If You Need a Holiday Distraction

… I would like to recommend the computer game The Witness.

Yes, this is off topic in a narrow sense. But I know many readers of this blog love the process of scientific discovery, and that’s what The Witness is about.

You arrive in a beautiful garden that presents you with puzzles.  You figure them out. Soon you are allowed out of the garden into a large island full of more puzzles, which gradually open up richer mysteries.  You learn more and more about the world.  Just like science, see?

As I faced these puzzles of increasing difficulty, I found myself having the full range of sensations that accompany the scientific process:

  • The thrill of recognizing a pattern, solving something, and thus being free to move forward.
  • The need to document what you’ve learned. (Take lots of screenshots.)
  • The uncertainty about what might turn out to be important later.  This gradually recedes  a bit as you grow to learn the world’s “rules” but never quite goes away.
  • The frustration of being stuck.
  • The moment when the beautiful solution that you’ve found turns out to be wrong, but it’s so beautiful that you’re angry it isn’t right.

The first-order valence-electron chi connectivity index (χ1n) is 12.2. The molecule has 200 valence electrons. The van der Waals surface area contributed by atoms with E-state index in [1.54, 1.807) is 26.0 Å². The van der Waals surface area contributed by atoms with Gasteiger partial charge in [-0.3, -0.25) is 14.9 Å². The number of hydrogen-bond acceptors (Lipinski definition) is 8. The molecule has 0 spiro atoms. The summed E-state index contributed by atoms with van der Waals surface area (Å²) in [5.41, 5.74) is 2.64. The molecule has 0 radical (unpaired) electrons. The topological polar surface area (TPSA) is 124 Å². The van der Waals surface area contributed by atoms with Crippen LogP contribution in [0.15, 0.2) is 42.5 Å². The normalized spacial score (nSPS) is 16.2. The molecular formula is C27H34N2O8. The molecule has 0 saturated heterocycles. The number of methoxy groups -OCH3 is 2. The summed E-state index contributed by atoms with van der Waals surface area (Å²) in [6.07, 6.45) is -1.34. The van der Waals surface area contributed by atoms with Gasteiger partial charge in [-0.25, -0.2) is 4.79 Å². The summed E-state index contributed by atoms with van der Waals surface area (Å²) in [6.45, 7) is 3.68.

• The way this anger can guide you to come up with mathematical proofs that there is no solution to the puzzle.
  • That feeling when this ironclad argument for despair is ruined by a sudden insight or successful guess.
  • The resulting realization that while the pattern isn’t always the beautiful thing you imagined, there is a different beautiful pattern.
  • The way that, late in the game as the problems get very hard, the notion that every pattern must be discoverable becomes stretched, and you start trying to theorize unknowability in ways reminiscent of chaos theory or the Heisenberg principle.
  • The way the sheer beauty of the world keeps you coming back to it, even when you feel mad at its designers.

I write this at a moment of being very stuck, but I’m still eager to recommend it, if only for the delight I’ve had getting to this point.

But this is important: If you decide to trust me, do not read anything else about the game!  Don’t read other reviews, because it’s hard to say more than I’ve said without giving spoilers.

Well, I will give one clue.  It’s a comment to a review (yet another review you really shouldn’t read):

Was walking my dog. Saw something on sidewalk that looked like part of a circle. Wondered how I can get on neighbors roof for better perspective.

It’s best on a tablet.

Commenters:  No spoilers.  Please don’t give away anything more than what I’ve described.  Because the pleasure of this game starts with knowing nothing at all.

2 Responses to If You Need a Holiday Distraction

  1. Arthur December 26, 2017 at 1:01 pm #

    best played with an interested onlooker – husband or wife

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